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Ahmed Evans must be saved


Held at: Haverford College Quaker & Special Collections [Contact Us]370 Lancaster Ave, Haverford, PA 19041

This is a finding aid. It is a description of archival material held at the Haverford College Quaker & Special Collections. Unless otherwise noted, the materials described below are physically available in their reading room, and not digitally available through the web.

Overview and metadata sections

Ahmed Evans was born Fred Evans in 1931 in Greenville, SC to John and Ora Evans. The family moved to Cleveland in 1948, and Evans enlisted in the army. He served in Korea as a combat engineer. Upon returning to Cleveland, he worked for the Pennsylvania Railroad. He became politically active after heading Malcolm X deliver his "ballot or bullet" speech in 1964. Evans opened the Afro Culture Shop and Bookstore, which became a gathering space for Cleveland's Black Nationalist community and was targeted by the police.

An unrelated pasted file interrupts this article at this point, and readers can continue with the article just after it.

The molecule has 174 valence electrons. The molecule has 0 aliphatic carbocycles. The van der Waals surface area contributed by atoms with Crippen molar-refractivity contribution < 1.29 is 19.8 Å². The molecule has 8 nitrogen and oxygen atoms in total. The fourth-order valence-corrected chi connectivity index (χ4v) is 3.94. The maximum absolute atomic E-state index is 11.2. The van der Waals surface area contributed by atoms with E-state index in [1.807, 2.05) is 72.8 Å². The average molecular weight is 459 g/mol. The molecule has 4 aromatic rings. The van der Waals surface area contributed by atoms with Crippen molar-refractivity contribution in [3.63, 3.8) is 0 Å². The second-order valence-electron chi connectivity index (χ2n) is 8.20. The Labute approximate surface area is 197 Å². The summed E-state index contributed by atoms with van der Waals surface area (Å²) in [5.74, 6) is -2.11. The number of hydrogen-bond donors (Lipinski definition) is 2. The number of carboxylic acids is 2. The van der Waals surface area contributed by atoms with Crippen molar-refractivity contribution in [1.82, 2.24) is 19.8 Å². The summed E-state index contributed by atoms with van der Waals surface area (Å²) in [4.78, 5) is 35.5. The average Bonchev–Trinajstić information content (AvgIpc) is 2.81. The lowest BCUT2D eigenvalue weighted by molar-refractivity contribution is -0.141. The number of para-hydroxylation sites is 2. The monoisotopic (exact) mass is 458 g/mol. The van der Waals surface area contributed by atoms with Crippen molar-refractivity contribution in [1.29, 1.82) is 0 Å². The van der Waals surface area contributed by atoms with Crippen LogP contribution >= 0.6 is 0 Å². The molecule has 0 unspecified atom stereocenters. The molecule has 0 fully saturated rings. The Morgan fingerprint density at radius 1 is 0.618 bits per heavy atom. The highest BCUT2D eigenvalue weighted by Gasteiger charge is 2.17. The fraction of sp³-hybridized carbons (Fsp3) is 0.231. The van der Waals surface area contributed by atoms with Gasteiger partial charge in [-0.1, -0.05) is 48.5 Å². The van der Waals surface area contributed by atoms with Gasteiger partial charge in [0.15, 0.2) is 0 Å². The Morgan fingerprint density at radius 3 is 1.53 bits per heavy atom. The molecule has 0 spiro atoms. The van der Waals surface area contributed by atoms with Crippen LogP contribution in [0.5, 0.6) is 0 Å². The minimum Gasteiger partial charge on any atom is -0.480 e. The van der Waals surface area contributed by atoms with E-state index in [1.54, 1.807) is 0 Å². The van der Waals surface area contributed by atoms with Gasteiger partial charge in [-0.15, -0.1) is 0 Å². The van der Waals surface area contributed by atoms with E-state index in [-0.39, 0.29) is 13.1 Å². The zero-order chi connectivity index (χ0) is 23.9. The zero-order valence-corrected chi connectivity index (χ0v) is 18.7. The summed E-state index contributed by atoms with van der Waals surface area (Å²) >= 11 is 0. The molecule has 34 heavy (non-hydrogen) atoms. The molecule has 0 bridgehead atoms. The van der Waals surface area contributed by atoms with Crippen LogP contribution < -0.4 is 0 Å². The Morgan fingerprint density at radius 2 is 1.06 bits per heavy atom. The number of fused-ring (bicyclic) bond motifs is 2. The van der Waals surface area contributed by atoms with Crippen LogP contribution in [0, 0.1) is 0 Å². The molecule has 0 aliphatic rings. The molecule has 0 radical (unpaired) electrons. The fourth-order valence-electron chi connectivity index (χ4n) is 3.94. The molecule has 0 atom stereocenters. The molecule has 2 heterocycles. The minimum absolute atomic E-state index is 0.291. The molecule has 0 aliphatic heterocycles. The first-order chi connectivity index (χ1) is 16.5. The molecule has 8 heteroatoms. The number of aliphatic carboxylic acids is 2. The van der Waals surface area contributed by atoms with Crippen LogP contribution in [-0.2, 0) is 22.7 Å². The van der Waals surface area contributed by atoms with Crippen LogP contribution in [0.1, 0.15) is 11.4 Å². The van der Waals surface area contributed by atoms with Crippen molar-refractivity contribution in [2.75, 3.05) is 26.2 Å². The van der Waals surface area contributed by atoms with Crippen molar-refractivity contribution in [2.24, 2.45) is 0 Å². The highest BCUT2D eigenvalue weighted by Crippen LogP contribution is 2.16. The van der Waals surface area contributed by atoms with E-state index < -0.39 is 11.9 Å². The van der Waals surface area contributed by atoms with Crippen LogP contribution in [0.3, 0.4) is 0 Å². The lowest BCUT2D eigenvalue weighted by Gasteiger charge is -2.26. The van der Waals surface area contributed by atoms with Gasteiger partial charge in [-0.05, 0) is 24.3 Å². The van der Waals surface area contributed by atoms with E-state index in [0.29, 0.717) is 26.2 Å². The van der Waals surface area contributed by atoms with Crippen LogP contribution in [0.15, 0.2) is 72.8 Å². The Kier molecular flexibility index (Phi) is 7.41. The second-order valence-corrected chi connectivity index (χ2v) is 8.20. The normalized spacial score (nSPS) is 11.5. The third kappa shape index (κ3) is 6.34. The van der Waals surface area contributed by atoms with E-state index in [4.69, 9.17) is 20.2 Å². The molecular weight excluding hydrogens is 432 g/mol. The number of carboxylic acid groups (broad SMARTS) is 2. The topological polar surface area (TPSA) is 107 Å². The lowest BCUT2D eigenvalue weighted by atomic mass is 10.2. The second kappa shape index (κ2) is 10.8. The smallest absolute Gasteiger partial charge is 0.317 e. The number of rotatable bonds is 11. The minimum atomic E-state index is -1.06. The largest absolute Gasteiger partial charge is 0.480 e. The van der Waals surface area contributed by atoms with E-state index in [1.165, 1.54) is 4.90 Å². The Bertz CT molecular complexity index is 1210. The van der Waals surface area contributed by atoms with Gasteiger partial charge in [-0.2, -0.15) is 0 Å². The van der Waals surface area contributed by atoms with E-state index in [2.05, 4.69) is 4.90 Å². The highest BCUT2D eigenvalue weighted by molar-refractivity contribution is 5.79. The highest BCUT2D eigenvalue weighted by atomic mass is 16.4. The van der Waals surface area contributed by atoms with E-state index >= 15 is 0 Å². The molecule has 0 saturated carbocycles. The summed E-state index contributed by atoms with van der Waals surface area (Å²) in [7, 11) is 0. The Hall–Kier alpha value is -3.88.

On a July night in 1968, months of tension between the Cleveland Police Department and Evans, leader of the Black Nationalists of New Libya, boiled over in Cleveland's majority-Black Glenville neighborhood. Police and Evans' men exchanged fire, resulting in the deaths of seven. An all-white jury convicted Evans of seven first-degree murder charges, and he was sentenced to death. Evans was taken off death row due to the 1972 Furman v. Georgia decision. He died in prison in 1978 at age 46.

This collection consists of 2 flyers, "Save Ahmed Evans" and "Ahmed Evans Must Be Set Free!" from September 1969, both produced on a mimeograph machine. The fliers were likely sponsored, produced, and distributed in New York City by the Committee to Save Ahmed Evans. Save Ahmed Evans was an advocacy group demanding the commutation of the death sentence of Ahmed Evans, a Black man involved in the 1968 Glenville Shootout in Cleveland. One flyer was also sponsored by the New York University chapter of Students for a Democratic Society (SDS).

Both flyers demand Evans' freedom, assert that the trial was a racist sham, and suggest action items (i.e. demonstrations and letter-writing) for people wishing to get involved.

Two mimeographed fliers

Purchased from David Anthem, September 2018

Processed by Julian Frost, completed March 2021

Haverford College Quaker & Special Collections
Finding Aid Author
Julian Frost
Finding Aid Date
March, 2021
Access Restrictions

The collection is open for research use

Use Restrictions

Standard Federal Copyright Law Applies (U.S. Title 17)

Collection Inventory

Box 3

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